Start location: A835, northwest of Ullapool (NH 124 953)
End location: Achiltibuie (NC 024 086)
Geographical area: Lochaber
Path Type: Rural Path
Path distance: 28km
Accessibility info: Suitable for pedestrians
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This is a spectacular walk, not without some difficulty, along the lower slopes of Ben Mor Coigach which drop steeply into the sea at the mouth of Loch Broom.
At the west end of the walk a public road comes by way of Achiltibuie from Strath Canaird as far as Culnacraig, a total distance of 37km but actually only 10km from the start of the described walk.
The usual starting point is at the public car park just west of Blughasary in Strath Canaird. Cross the River Runie by a bridge to reach the foot of the hillside. Go WSW along a path, muddy in places, for 1.5km on the outside of the deer fence which encloses the grazing land to reach the burn which flows down through a narrow gorge from Loch Sgeireach. 50m beyond the burn and 50m before reaching a gate in the deer fence start climbing steeply uphill by a path marked by cairns and wooden posts. After the initial steep climb, the path bears left on a rising traverse west for 1.5km. From the crest of a little spur at NC104012 descend gradually across rough and in places boggy ground, still following cairns and posts until at NC091014 the path, which is very narrow at this point, crosses a steep grassy slope above sea-cliffs with a few metres of scrambling down a rocky step. Great care is needed at this point.
Beyond there the path continues its gradual descent towards the shore at Geodha Mor. However, as west of the Garbh Allt the path has been remade and is much higher than the original, the route now cuts inland up the Garbh Allt's east bank for some way before the crossing in order to traverse the steep slopes of Garbh Choireachan before dropping gradually to the cottages at Culnacraig at the end of the public road. From that point there is a choice of routes, either by road direct to Achiltibuie or seaward by path to Achduart and then by road past Acheninver Hostel.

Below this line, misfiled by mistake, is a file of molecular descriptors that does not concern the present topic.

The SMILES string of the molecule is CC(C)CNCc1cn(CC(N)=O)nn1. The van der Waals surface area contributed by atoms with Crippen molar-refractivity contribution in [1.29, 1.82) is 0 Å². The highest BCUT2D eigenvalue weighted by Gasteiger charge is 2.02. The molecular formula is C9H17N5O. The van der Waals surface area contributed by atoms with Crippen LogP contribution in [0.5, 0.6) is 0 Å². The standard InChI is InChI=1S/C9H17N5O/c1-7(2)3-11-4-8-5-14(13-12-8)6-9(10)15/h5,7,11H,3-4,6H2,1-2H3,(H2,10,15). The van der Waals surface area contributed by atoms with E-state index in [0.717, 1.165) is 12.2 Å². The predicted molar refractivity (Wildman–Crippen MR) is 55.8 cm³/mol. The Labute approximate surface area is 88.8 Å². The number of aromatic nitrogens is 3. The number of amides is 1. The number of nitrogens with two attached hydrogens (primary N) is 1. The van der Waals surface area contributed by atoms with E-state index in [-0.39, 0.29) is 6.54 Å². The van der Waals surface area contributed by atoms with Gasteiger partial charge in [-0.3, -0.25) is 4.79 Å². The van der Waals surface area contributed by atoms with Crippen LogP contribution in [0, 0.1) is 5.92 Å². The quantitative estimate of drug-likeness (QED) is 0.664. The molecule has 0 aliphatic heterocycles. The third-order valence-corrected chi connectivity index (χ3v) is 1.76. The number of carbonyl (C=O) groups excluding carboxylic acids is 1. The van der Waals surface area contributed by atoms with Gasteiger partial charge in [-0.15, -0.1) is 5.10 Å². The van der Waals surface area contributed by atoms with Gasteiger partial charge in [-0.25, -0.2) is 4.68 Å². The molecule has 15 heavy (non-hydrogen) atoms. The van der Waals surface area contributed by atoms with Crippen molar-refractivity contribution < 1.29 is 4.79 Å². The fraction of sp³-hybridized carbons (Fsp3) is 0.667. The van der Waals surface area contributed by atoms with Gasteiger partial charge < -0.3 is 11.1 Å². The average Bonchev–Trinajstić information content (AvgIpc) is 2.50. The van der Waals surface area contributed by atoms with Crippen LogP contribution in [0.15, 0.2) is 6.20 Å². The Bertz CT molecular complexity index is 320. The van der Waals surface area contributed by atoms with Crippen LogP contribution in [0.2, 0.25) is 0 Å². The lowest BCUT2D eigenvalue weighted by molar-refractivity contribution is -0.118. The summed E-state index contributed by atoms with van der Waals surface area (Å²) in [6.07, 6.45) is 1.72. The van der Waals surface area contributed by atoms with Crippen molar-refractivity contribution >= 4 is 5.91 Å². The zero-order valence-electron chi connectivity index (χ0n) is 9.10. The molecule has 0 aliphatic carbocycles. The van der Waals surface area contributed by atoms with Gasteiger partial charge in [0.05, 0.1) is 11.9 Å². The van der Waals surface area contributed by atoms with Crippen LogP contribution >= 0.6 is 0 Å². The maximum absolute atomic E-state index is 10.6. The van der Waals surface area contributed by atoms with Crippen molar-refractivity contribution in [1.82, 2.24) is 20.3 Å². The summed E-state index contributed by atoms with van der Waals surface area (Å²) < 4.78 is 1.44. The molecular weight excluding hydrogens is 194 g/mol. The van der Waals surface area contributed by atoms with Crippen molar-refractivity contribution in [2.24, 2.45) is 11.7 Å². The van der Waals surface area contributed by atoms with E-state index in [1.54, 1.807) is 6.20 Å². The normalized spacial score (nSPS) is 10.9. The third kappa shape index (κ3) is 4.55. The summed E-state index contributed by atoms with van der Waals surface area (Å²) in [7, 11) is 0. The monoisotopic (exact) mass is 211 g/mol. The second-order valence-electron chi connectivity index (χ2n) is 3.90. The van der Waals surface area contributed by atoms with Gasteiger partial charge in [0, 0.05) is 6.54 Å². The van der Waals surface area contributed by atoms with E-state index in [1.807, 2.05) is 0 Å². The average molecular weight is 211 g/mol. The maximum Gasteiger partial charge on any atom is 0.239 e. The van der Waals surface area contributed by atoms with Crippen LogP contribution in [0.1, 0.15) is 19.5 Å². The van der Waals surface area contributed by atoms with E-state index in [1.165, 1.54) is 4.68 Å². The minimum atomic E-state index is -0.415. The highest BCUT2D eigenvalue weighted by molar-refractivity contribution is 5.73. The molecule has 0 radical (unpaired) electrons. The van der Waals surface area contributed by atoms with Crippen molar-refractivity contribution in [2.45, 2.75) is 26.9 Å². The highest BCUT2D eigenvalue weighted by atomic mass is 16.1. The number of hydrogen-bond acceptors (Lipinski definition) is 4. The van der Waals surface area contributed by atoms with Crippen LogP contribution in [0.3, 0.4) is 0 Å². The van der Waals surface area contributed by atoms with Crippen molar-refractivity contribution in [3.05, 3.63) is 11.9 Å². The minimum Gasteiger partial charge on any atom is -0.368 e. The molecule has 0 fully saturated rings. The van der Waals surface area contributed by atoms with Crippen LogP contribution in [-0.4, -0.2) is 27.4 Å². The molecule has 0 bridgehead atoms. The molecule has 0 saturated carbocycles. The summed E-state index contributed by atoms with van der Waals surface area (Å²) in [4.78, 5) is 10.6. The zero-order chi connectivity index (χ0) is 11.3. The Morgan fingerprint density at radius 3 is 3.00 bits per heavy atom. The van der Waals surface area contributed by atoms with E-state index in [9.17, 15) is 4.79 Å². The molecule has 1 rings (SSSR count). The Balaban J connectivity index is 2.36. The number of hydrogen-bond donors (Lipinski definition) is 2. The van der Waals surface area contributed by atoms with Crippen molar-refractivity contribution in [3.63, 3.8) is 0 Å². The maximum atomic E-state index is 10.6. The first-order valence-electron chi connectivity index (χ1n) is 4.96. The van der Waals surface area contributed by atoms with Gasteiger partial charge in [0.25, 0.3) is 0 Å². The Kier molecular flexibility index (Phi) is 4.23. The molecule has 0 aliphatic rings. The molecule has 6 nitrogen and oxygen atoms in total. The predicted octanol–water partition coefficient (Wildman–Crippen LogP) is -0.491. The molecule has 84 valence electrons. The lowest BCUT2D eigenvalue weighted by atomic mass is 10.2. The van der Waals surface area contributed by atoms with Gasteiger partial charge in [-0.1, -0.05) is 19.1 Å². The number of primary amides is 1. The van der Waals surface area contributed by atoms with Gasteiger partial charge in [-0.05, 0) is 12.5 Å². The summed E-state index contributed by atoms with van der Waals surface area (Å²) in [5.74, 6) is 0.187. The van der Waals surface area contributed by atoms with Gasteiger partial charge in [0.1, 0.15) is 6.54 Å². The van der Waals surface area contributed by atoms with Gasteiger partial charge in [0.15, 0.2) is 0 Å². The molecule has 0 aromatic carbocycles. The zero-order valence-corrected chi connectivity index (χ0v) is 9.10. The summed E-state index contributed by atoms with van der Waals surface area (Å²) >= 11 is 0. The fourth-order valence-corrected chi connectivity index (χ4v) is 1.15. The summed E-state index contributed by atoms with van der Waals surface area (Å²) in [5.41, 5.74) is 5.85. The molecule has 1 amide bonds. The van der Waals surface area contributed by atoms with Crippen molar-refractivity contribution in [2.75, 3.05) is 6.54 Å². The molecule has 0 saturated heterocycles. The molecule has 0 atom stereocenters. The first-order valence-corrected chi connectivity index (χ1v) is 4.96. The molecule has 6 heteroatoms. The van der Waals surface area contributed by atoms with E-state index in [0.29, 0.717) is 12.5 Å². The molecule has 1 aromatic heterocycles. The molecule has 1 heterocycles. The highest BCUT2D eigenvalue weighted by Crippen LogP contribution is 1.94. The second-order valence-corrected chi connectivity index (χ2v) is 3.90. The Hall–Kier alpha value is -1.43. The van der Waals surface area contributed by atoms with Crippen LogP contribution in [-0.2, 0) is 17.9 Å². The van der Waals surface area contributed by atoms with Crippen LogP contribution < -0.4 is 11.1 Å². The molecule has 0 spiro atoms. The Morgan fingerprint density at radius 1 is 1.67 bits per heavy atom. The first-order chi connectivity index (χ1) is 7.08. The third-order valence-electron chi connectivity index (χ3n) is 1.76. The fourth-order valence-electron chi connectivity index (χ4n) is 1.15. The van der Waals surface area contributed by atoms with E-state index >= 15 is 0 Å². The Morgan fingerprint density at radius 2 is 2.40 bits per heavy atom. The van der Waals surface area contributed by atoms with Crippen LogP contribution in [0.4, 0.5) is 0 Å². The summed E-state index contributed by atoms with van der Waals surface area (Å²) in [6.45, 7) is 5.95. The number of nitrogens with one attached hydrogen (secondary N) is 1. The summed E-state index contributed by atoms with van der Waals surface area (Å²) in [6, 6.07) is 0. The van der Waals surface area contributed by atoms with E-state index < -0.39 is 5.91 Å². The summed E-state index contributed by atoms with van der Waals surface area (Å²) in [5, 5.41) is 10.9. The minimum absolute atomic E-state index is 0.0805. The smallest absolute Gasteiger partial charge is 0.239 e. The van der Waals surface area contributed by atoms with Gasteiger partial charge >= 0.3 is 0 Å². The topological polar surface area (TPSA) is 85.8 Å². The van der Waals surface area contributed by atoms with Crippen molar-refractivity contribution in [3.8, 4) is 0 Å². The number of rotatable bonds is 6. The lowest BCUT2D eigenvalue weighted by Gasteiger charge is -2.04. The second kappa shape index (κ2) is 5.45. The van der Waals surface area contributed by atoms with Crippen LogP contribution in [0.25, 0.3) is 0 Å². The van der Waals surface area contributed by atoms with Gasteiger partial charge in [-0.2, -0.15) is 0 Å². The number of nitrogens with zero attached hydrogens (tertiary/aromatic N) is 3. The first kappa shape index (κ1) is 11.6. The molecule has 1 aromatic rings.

For those who want to start this walk at Ullapool, the following route goes from there to Strath Canaird. Leave Ullapool northwards by the A835 and 2km beyond the bridge over the Ullapool River take the vehicle track which climbs NE over the west side of Creag na Feola and ends at Loch Dubh (presumably the original path was submerged by the damming of the loch). Go round the west side of this loch along a series of huge flat stones interspersed with bog. After crossing a small dam at the north end of the loch a tarmac road goes past Loch Beinn Deirg and all the way down to Strath Canaird.
OS Landranger 19 (Gairloch & Ullapool area), 20 (Beinn Dearg & surrounding area) & 15 (Loch Assynt & surrounding area)
This route is shown on Arrowsmith’s map of 1807 as the only land route in those days from Ullapool to Achilitibuie. In the 1860s when a regular postal service was established, this rough path became the route taken by the local postman, Kenneth McLennan of Blairbuie. For 2/3d a time, he walked to Ullapool twice per week.
In the 1870s, Achduart saw the opening of a school; the timing suggests that it was set up under the 1872 Education (Scotland) Act which made elementary education compulsory for all children aged between 5 and 13. The section of the Postie's Path between Coulnacraig and Achduart was built under the auspices of the school board of that time.
In March 2018, Coigach & Assynt Living Landscape embarked upon a two-and-a-half year project to repair and improve the Postie's Path. Their project partner was the Scottish Wildlife Trust - the Postie's Path crosses the Ben Mor Coigach reserve. In June 2018, as part of their #OutThere campaign, Ramblers Scotland awarded £10,000 towards this historic route's restoration. We look forward to seeing the upcoming improvements, thanks to all involved. In April 2021, the result of all this hard work was featured on BBC Scotland's Landward programme - catch it on the iplayer until March 2022.
The described walk from Ullapool to Loch Dubh here uses the more accessible fishers’ track because of large scale waterworks and community forestry which now block the original path by way of the east side of Creag na Feola
- with thanks to The Highland Council's Paths Around Ross & Cromarty leaflet.